Emotional intelligence is not a destination: it’s a moment-by-moment practice of constantly bringing yourself back to your most centered, grounded, conscious self. It requires acceptance of who you are and whatever is occurring.
Self-advocacy is the ability to communicate your needs and make requests for having them met. It is about being assertive in speaking up for yourself and letting others know what you are thinking and feeling.
Employing self-scrutiny requires digging deeper to uncover what is underneath and driving automatic, limiting self-defense structures and habitual, self-defeating patterns.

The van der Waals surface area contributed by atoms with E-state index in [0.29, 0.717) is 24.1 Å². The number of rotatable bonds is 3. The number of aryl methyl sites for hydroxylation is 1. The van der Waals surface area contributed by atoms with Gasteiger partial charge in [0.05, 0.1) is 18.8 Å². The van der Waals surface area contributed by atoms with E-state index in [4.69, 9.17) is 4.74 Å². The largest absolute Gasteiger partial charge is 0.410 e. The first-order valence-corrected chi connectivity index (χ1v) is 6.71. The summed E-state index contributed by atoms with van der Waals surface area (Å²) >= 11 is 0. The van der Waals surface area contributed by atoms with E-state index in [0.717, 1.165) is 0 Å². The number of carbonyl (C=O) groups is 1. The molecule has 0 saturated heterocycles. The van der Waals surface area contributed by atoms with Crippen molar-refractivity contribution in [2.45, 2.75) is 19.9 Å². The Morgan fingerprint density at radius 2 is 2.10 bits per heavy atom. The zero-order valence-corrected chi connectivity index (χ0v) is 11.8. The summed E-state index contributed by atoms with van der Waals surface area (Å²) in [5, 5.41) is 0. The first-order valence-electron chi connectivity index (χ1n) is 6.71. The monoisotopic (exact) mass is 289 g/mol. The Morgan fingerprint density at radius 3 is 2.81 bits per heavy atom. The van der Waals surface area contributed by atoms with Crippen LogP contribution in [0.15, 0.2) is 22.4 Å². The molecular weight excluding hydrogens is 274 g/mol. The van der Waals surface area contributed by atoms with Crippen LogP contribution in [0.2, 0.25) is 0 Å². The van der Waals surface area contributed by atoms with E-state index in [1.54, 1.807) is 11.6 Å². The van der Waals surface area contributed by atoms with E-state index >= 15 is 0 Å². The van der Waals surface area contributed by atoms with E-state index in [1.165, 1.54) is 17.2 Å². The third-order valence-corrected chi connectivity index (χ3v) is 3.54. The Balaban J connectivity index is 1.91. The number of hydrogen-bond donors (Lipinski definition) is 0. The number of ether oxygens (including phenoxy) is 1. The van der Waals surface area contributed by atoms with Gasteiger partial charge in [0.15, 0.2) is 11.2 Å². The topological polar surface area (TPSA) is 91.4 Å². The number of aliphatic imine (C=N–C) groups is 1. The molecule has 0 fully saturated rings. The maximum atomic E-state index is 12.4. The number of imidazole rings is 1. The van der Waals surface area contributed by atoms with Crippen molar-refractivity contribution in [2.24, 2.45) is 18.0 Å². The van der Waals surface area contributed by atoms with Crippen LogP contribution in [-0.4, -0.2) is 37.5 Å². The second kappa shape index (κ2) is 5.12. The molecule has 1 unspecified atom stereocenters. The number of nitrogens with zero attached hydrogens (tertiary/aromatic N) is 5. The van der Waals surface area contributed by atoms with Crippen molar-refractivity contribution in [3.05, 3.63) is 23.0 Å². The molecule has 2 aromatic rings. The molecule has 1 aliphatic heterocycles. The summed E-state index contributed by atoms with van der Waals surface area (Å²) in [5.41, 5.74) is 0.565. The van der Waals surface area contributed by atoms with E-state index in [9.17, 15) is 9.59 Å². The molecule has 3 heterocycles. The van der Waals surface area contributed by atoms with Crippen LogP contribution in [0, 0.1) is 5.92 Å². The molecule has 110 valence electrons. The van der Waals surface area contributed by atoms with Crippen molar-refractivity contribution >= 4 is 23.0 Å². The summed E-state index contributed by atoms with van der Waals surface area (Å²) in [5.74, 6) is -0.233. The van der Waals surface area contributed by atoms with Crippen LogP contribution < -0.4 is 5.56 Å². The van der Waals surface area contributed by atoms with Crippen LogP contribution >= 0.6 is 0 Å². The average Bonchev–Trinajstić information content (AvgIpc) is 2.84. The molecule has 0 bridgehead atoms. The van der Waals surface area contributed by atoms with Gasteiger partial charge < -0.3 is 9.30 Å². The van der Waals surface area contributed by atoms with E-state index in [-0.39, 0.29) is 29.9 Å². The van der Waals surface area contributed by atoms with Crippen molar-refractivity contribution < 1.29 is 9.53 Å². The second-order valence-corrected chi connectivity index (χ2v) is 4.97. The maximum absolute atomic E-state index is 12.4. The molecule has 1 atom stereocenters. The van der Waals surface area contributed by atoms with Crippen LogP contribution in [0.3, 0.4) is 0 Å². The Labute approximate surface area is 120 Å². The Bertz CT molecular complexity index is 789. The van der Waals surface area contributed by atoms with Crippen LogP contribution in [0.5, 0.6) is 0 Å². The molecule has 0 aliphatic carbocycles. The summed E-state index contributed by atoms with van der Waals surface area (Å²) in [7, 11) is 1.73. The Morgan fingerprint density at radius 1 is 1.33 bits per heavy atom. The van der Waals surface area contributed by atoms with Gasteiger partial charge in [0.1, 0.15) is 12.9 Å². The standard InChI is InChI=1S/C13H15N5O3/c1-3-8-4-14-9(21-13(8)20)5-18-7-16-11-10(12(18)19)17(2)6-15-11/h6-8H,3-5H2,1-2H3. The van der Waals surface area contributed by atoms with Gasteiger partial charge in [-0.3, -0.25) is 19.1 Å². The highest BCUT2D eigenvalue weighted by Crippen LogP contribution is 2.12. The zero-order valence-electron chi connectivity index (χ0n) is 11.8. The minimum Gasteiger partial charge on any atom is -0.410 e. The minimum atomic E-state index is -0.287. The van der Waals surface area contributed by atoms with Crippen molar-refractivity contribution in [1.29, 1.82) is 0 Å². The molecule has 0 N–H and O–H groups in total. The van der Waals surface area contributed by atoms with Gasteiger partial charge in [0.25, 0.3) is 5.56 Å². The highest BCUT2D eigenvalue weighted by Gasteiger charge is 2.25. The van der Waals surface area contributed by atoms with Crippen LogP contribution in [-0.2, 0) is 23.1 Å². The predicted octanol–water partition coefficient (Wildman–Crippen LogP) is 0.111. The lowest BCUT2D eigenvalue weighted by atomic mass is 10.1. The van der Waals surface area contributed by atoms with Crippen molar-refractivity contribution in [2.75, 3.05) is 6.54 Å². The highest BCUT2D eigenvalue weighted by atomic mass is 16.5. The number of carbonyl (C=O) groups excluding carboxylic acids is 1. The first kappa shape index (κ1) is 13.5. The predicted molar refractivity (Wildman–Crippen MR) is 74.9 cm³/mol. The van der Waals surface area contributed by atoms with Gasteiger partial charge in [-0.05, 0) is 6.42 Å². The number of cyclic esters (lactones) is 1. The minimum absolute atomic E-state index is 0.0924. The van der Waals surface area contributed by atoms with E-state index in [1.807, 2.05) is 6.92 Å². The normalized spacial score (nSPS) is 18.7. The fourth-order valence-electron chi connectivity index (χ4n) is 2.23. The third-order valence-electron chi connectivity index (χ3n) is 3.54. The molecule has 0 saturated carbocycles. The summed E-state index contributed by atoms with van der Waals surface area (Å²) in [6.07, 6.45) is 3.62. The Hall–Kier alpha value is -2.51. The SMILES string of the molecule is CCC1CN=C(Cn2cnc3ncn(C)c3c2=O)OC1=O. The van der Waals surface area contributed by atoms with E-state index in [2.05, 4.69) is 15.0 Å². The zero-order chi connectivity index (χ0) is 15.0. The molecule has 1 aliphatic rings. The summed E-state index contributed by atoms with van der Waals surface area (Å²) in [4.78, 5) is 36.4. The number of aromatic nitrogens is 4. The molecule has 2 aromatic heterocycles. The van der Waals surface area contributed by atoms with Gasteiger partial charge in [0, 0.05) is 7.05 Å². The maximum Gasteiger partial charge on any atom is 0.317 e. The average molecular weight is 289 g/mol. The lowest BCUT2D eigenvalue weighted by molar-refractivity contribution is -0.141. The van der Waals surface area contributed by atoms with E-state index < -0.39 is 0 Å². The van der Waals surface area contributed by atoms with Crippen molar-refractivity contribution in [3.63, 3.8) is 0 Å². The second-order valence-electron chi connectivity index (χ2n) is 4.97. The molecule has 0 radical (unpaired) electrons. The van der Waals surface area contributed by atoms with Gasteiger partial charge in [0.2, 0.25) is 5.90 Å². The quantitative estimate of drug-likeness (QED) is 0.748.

Cultivating the ability to recognize whether you are in a state equilibrium or disequilibrium at any given moment is a core competency of emotional intelligence.
Boundaries allow you to separate who you are, and what you think and feel, from the thoughts and feelings of others. They also allow you to make clear demarcations in terms of your needs and about how you are being treated.
The amount of satisfaction people experience in their relationships with others is directly correlated with their ability to be self-reflective.